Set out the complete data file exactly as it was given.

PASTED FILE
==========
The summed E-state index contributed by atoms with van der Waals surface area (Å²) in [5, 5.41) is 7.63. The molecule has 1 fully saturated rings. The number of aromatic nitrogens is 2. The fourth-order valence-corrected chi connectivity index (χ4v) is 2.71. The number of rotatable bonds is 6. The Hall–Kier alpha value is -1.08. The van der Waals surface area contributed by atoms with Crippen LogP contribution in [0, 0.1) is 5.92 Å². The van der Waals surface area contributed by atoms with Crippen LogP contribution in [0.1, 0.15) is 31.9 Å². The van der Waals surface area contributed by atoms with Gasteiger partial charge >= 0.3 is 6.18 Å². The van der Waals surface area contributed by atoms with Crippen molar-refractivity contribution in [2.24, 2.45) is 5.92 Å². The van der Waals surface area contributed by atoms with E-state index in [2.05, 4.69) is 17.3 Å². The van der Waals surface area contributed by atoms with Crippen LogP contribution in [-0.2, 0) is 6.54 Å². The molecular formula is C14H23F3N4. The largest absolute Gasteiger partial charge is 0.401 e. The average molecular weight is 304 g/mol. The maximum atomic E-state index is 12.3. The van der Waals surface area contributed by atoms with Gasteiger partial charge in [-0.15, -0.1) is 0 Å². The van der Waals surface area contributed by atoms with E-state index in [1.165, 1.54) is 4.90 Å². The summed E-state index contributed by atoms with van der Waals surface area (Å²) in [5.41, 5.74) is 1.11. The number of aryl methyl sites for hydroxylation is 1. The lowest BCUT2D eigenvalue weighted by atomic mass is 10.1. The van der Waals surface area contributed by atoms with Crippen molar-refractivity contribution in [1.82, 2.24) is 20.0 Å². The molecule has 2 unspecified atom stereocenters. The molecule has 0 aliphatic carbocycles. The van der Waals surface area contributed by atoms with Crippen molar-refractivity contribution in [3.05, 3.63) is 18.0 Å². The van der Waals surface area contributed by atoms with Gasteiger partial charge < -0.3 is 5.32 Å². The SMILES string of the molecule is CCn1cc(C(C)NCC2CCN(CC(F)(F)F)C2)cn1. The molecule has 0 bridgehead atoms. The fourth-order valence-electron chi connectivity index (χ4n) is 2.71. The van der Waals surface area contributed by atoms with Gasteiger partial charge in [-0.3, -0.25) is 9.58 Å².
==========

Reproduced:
The summed E-state index contributed by atoms with van der Waals surface area (Å²) in [5, 5.41) is 7.63. The molecule has 1 fully saturated rings. The number of aromatic nitrogens is 2. The fourth-order valence-corrected chi connectivity index (χ4v) is 2.71. The number of rotatable bonds is 6. The Hall–Kier alpha value is -1.08. The van der Waals surface area contributed by atoms with Crippen LogP contribution in [0, 0.1) is 5.92 Å². The van der Waals surface area contributed by atoms with Crippen LogP contribution in [0.1, 0.15) is 31.9 Å². The van der Waals surface area contributed by atoms with Gasteiger partial charge >= 0.3 is 6.18 Å². The van der Waals surface area contributed by atoms with Crippen molar-refractivity contribution in [2.24, 2.45) is 5.92 Å². The van der Waals surface area contributed by atoms with E-state index in [2.05, 4.69) is 17.3 Å². The van der Waals surface area contributed by atoms with Crippen LogP contribution in [-0.2, 0) is 6.54 Å². The molecular formula is C14H23F3N4. The largest absolute Gasteiger partial charge is 0.401 e. The average molecular weight is 304 g/mol. The maximum atomic E-state index is 12.3. The van der Waals surface area contributed by atoms with Gasteiger partial charge in [-0.15, -0.1) is 0 Å². The van der Waals surface area contributed by atoms with E-state index in [1.165, 1.54) is 4.90 Å². The summed E-state index contributed by atoms with van der Waals surface area (Å²) in [5.41, 5.74) is 1.11. The number of aryl methyl sites for hydroxylation is 1. The lowest BCUT2D eigenvalue weighted by atomic mass is 10.1. The van der Waals surface area contributed by atoms with Crippen molar-refractivity contribution in [1.82, 2.24) is 20.0 Å². The molecule has 2 unspecified atom stereocenters. The molecule has 0 aliphatic carbocycles. The van der Waals surface area contributed by atoms with Crippen molar-refractivity contribution in [3.05, 3.63) is 18.0 Å². The van der Waals surface area contributed by atoms with Gasteiger partial charge < -0.3 is 5.32 Å². The SMILES string of the molecule is CCn1cc(C(C)NCC2CCN(CC(F)(F)F)C2)cn1. The molecule has 0 bridgehead atoms. The fourth-order valence-electron chi connectivity index (χ4n) is 2.71. The van der Waals surface area contributed by atoms with Gasteiger partial charge in [-0.3, -0.25) is 9.58 Å².